Working for Smart Growth:
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Statement on Assemblyman Peters’s Call for Local Anti-Stormwater Utilities Resolutions

TRENTON, April 4, 2019 — New Jersey Future released the following statement on Assemblyman Peters’s call for the passage of local anti-stormwater utilities resolutions:

“Assemblyman Peters’s press release urging municipalities to pass a resolution proclaiming they will not implement stormwater utilities provides an inaccurate characterization of a very serious problem facing New Jersey’s cities and towns. Communities across the state experience chronic flooding that results in property loss and waterways so polluted that fishing and other recreational activities are routinely banned.

“In New Jersey, stormwater management funding currently comes from property taxes, which unfairly burdens residents and businesses while exempting owners of large facilities such as colleges and federal buildings. Everyone contributes to the problem and everyone should contribute to the solution in a fair and equitable way, which can be done through a stormwater utility. That’s why more than 40 states in the country have enabled their communities to create stormwater utilities. Communities that have created utilities include urban ares such as Portland, Oregon, Philadelphia, Charlotte, North Carolina, and Jacksonville, Florida; suburban communities such as Shrewsbury, Massachusetts, Avon, Indiana, and Gallatin, Tennessee; and rural areas such as Hobart, Wisconsin. Despite differences in geographic and political landscape, all of these places have something in common: the need to upgrade stormwater management.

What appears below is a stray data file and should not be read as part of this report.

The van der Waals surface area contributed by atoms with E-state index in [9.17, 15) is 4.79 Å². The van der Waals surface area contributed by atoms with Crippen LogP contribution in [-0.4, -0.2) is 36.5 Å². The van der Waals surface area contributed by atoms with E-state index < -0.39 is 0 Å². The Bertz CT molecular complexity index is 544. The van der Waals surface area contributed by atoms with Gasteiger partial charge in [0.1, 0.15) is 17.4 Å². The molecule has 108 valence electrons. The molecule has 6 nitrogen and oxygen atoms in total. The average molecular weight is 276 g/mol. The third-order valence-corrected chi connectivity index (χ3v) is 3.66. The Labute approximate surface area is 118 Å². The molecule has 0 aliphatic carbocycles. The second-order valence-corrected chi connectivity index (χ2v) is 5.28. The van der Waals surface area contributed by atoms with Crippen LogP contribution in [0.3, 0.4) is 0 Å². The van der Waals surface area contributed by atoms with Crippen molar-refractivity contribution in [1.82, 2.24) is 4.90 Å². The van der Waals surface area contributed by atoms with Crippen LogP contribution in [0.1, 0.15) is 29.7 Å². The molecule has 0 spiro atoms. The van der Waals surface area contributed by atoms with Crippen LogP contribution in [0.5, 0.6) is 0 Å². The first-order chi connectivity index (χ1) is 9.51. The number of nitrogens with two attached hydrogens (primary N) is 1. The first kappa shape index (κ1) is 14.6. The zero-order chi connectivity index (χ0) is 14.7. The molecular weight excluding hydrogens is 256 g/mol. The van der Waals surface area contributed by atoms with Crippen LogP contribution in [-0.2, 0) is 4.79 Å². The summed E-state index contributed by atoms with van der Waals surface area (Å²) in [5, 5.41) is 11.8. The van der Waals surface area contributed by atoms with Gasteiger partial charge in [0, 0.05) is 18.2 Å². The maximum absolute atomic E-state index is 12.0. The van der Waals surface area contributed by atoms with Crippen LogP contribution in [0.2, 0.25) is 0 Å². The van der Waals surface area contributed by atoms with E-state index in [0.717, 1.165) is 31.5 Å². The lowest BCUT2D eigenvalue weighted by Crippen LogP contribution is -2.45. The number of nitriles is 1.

“The assemblyman’s message is particularly damaging to our cities with combined sewer systems which are required by the state Department of Environmental Protection to implement plans to reduce overflows of untreated sewage into streets and waterways. These cities, including Newark and Camden, while primed for a rebirth, do not have a tax base that can support the work necessary to comply with NJDEP’s mandate. They could consider implementing a stormwater utility. And they should.

“New Jersey’s law requires that funds raised by the utility must be dedicated for stormwater management. Municipalities that do not have a serious problem with flooding or waterway pollution right now do not have to create a stormwater utility. However, with the increase in more frequent and more serious storms, they should keep the door open to future investments.”

© New Jersey Future, 16 W. Lafayette St. • Trenton, NJ 08608 • Phone: 609-393-0008 • Fax: 609-360-8478

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